Atomic Ephemera

The blog Paleofuture has a wonderful selection of ephemera from the United States’ nuclear age. They’ve picked out an interesting selection of certificates of participation in nuclear tests at the Nevada Test Site and elsewhere (though one or two didn’t involve nuclear explosions) from a Flickr album created by Kelly Michals (whose Flickr page includes a lot of other atomic ephemera and nuclear technology). There’s quite a lot of variation in the style, though a large number of the Nevada ceriticates share a common layout and illustration style (two-color unitl 1968, and four-color thereafter). It’s no surprise that slightly kitchy ephemera exists from the early years of nuclear testing. In the 1950s and early 1960s, when detonations at the Nevada Test Site were a tourist attraction for Las Vegas and postcards featuring atomic explosions and the infrastructure of nuclear war were dime a dozen.

The 1963 Partial Test Ban Treaty ended to above-ground tests, putting an end to Vegas mushroom cloud-watching, while an increasing understanding of the scope of the nuclear threat put an end to a lot of the tourist postcards, but the certificates clearly kept coming. They feature illustrations which allude to the mostly nonsense code-names of the tests, as well as what I can only assume are in-jokes about the research involved or the events of the test. The certificate for HYBLA FAIR features a surveyor saying “Align it again Sam!,” HUSKY PUP a ranger’s hat labelled “Careless Pushing / Speeding / Unauthorized Parking,” and HYBLA GOLD has an outhouse with “The King Is In” carved on the door and a word bubble saying “Your Secret Is Safe With Us.”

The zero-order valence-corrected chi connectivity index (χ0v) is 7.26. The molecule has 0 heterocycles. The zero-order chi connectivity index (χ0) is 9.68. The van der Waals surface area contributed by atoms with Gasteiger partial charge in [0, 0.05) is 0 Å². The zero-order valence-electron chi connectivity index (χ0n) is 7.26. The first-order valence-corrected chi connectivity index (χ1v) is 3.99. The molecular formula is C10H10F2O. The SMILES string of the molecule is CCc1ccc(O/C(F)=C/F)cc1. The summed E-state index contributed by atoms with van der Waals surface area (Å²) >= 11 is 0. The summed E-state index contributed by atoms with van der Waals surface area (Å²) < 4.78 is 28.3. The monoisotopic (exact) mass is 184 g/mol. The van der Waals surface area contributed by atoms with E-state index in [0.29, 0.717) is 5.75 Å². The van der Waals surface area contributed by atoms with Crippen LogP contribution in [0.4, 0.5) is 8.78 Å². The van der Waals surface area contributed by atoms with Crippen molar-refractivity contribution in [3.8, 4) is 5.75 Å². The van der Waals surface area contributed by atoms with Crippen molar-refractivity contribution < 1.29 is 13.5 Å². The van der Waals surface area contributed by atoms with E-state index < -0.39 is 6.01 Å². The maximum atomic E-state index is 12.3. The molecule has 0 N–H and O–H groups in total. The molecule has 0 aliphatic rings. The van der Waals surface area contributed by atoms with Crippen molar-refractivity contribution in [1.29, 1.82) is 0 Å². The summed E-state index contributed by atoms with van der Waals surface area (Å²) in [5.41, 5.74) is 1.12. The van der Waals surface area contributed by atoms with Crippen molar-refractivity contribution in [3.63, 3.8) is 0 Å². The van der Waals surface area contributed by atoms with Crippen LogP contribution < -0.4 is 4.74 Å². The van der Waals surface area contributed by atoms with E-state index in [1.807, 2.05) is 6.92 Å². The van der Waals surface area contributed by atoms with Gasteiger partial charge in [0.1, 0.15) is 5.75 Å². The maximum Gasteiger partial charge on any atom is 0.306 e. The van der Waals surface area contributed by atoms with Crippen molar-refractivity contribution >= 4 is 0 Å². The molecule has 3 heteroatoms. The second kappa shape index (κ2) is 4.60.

The combination is reminiscent of the jokey unit and mission patches associated with classified operations, which artist Trevor Paglen has collected in his book I Could Tell You But Then You Would Have to be Destroyed by Me – Emblems from the Pentagon’s Black World. Like those patches, which assiduous secret-seekers can parse for at information about the projects behind them (as in these two articles by Roger Guiillemette and Dwayne A. Day over at The Space Review), I’m sure the certificates reveal more to the experienced eye.

For the rest of us, what you get is doubly black humor, the laughs of those involved in the deadly serious work of nuclear deterrence peeking out from beneath the the curtain of secrecy to joke about the presumably absurd conditions on which that deterrence was built. Which, now that I think about it, may make the certificates triply black humor.

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